October Issue 2019
By Nusrat Khawaja | Arts & Culture | Published 4 years ago
Hurmat ul Ain and Rabbya Naseer are multi-disciplinary artists from Lahore who, besides working independently, have been creating collaborative art for over 11 years. The art produced by their collaboration is a manifestation of a dialogue, of a process that unifies the artistic double act into works of art that do not reveal their dual parentage.
A sample of their collaborative work was on show at Koel Gallery under the title, Distance Between Us. The show was curated by Naazish Ata-ullah.
The artists had installed green curtain panels across the width of the first hall of the gallery. The colour went from dark to light green. It was only by going through this soft partition that the rest of the artwork became accessible.
The idea of partition and division – which are applicable (somewhat metaphorically) to the country itself – were oblique suggestions that acquired tangible form through the material of the drapery. These concepts also extended to their other works which were photographic in nature. The rich texture of exuberant drapery was in contrast to the retrained conceptual work beyond that leaned towards minimalism.
The exhibit titled ‘Second Simile of Colour White’ was a diptych. Each frame contained the image of a single, folded dupatta, one green and the other white. The dupattas were trimmed with gold gota, indicating formal – even bridal – feminine apparel. The green and white colours immediately suggested a reference to the Pakistani flag and nation. One could extrapolate from the bride/nation equation that attention was meant to be drawn to ideas regarding identity. The two frames, holding similar items so near to each other and yet eternally separated because they were contained in independent frames, created a discourse of what it means to acquire and transform identities.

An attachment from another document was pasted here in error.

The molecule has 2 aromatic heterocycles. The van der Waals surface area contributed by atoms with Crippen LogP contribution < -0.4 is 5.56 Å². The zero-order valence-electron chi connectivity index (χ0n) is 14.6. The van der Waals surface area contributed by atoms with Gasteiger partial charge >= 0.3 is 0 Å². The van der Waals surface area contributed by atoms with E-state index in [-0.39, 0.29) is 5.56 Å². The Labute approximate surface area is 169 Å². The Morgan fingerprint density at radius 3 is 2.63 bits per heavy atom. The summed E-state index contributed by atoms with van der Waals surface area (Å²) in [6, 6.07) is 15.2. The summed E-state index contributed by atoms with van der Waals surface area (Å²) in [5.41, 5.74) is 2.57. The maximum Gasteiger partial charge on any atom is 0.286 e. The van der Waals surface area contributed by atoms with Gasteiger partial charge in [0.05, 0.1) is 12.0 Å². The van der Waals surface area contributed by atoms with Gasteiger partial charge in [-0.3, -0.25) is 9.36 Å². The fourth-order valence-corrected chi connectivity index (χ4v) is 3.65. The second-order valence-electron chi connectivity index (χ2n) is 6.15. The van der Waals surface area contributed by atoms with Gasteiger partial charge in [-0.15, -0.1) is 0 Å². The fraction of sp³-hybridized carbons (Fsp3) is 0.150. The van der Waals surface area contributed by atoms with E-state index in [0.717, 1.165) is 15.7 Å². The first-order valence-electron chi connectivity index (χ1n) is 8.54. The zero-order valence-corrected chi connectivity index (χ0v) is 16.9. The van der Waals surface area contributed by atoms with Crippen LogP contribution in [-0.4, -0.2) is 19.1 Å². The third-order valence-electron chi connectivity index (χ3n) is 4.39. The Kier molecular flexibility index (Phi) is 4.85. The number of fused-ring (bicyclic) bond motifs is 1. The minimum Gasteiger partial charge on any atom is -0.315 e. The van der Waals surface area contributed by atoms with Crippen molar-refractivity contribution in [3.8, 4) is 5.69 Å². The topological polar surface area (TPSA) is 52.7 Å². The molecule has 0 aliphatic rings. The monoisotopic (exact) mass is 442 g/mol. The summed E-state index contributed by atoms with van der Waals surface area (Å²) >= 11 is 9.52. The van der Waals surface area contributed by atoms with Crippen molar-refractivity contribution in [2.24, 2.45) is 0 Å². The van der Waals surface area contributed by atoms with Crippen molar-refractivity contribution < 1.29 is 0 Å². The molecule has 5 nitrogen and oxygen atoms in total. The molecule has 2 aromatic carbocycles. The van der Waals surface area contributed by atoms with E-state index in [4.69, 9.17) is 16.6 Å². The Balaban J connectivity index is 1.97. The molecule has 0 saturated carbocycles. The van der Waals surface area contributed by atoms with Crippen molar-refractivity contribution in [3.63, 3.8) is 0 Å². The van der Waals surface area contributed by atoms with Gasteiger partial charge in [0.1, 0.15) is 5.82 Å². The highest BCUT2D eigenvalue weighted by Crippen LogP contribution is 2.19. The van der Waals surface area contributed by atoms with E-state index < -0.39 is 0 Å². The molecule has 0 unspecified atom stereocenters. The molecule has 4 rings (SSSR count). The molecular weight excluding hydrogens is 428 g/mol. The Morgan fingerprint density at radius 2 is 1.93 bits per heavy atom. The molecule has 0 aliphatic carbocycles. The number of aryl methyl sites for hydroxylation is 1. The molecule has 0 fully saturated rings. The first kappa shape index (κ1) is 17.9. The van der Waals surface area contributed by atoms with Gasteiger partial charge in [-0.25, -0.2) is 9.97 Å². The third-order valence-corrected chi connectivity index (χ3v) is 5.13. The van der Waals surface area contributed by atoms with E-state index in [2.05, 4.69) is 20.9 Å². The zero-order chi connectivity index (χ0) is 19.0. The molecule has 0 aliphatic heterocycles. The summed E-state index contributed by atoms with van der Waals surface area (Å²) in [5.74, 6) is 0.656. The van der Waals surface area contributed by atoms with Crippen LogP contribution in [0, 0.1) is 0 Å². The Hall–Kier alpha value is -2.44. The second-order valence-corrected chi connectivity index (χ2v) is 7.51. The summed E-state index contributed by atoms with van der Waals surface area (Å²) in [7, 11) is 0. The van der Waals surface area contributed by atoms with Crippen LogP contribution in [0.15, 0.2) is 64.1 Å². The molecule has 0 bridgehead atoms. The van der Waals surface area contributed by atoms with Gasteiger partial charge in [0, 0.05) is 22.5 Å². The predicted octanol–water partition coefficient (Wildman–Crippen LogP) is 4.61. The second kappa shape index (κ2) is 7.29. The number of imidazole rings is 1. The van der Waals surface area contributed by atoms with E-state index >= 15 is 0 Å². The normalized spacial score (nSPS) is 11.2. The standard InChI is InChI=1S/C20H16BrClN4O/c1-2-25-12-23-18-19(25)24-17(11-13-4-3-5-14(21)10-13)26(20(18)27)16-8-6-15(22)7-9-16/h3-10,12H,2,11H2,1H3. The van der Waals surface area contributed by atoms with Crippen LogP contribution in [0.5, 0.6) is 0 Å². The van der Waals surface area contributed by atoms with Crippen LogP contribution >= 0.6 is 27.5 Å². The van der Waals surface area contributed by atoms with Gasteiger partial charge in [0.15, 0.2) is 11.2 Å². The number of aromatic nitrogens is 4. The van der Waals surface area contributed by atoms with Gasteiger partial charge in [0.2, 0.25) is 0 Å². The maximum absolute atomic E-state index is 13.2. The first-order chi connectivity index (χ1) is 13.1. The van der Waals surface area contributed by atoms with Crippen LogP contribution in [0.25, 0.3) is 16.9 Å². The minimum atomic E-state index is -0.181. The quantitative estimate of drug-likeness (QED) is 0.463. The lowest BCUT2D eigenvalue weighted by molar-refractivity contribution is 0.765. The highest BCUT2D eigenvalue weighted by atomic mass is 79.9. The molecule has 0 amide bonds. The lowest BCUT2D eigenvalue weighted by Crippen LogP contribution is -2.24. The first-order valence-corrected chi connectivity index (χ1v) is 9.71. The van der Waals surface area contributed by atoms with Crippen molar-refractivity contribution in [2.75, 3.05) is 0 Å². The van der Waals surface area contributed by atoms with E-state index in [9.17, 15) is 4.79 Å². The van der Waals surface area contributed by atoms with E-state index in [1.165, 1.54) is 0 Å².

Some of the works (including ‘Second Simile of Colour White’) were essentially pieces from larger works and installations, which meant the audience was seeing fragments of the complete artwork. The lack of a curatorial note left the onus of extracting and interpreting thematic nuances to the perception of the viewer.
Clearly Hurmat ul Ain and Rabbya Naseer use the emptiness of white space to accentuate the imagery within the framed work as the images become vehicles for ideas which are delivered in suggestive rather than overt form.
The work titled ‘Misunderstandings I-XXIV,’ comprises 24 small frames with photographs of small structures formed with bricks. The structures are sharply delineated against the pure white background. No formation is repeated, yet there is overall unity because of the similarity of construction material and unified framing.
In contrast to the small frames in ‘Misunderstandings,’ the two works titled ‘A Constant State of Doubt I and II’ and ‘Conditional Love,’ are large works that, once again, use a white background to accentuate the imagery. These two works are highly abstracted. Conditional Love in particular, with its playful contrast of empty and filled circles, comes across as enigmatic. The patterns that emerge are hard to read meaning into and can be enjoyed in a more visceral rather than an analytical manner.
The riddle-like titles that Hurmat and Rabbya bestow on their collaborative artwork are in keeping with the conceptual art genre in which the title is as much or as little a player in the game of ideas.
Street 3 is a set of three simultaneous videos from an on-site installation. It has been abridged from the complete work of five videos. The artists recorded themselves standing at the same spot in Lahore at the five times of the azaan or call for prayer.
They stand under a small tree, dressed in understated sepia-shaded clothes. The light in each video stream is different according to the hour of the azaan during which it was recorded. They remain stationary while the horizontal blur of moving traffic forms the foreground to their vertical stance. The selection of this particular spot is deliberate. It is where Salman Taseer was gunned down on January 4, 2011.
The overt political reference in this work, with its specific connection to time and place, contrasts with the highly abstracted innuendoes in the work titled ‘Patterns of Intimacy,’ which plays with patterns created from camouflage print that is used in military attire.
Trust and understanding are implicit in works born out of partnerships, such as in this exhibition of conceptual art. Working in synergy as they do, Hurmat ul Ain and Rabbya Naeer have clearly narrowed the distance between themselves.